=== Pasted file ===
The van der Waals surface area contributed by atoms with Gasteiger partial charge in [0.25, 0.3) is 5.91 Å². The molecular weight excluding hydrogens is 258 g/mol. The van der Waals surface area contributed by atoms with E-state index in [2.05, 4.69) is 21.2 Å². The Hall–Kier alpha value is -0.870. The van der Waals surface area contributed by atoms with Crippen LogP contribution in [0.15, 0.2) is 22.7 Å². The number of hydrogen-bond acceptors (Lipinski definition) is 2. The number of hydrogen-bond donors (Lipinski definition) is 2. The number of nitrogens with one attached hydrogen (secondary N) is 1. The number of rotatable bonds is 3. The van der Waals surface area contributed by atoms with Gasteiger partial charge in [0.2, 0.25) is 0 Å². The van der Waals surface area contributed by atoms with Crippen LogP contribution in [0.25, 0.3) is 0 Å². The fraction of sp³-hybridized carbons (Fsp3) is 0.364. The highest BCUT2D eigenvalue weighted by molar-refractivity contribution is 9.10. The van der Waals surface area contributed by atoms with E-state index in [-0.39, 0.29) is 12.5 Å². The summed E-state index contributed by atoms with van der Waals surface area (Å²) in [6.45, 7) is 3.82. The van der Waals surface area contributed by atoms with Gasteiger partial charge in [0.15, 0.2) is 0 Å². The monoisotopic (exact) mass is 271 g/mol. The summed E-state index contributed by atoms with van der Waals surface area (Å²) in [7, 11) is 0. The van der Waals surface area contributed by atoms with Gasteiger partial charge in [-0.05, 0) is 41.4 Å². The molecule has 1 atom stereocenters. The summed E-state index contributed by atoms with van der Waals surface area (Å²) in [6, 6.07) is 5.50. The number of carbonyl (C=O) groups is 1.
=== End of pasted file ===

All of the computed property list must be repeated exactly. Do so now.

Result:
The van der Waals surface area contributed by atoms with Gasteiger partial charge in [0.25, 0.3) is 5.91 Å². The molecular weight excluding hydrogens is 258 g/mol. The van der Waals surface area contributed by atoms with E-state index in [2.05, 4.69) is 21.2 Å². The Hall–Kier alpha value is -0.870. The van der Waals surface area contributed by atoms with Crippen LogP contribution in [0.15, 0.2) is 22.7 Å². The number of hydrogen-bond acceptors (Lipinski definition) is 2. The number of hydrogen-bond donors (Lipinski definition) is 2. The number of nitrogens with one attached hydrogen (secondary N) is 1. The number of rotatable bonds is 3. The van der Waals surface area contributed by atoms with Gasteiger partial charge in [0.2, 0.25) is 0 Å². The van der Waals surface area contributed by atoms with Crippen LogP contribution in [0.25, 0.3) is 0 Å². The fraction of sp³-hybridized carbons (Fsp3) is 0.364. The highest BCUT2D eigenvalue weighted by molar-refractivity contribution is 9.10. The van der Waals surface area contributed by atoms with E-state index in [-0.39, 0.29) is 12.5 Å². The summed E-state index contributed by atoms with van der Waals surface area (Å²) in [6.45, 7) is 3.82. The van der Waals surface area contributed by atoms with Gasteiger partial charge in [0.15, 0.2) is 0 Å². The monoisotopic (exact) mass is 271 g/mol. The summed E-state index contributed by atoms with van der Waals surface area (Å²) in [7, 11) is 0. The van der Waals surface area contributed by atoms with Gasteiger partial charge in [-0.05, 0) is 41.4 Å². The molecule has 1 atom stereocenters. The summed E-state index contributed by atoms with van der Waals surface area (Å²) in [6, 6.07) is 5.50. The number of carbonyl (C=O) groups is 1.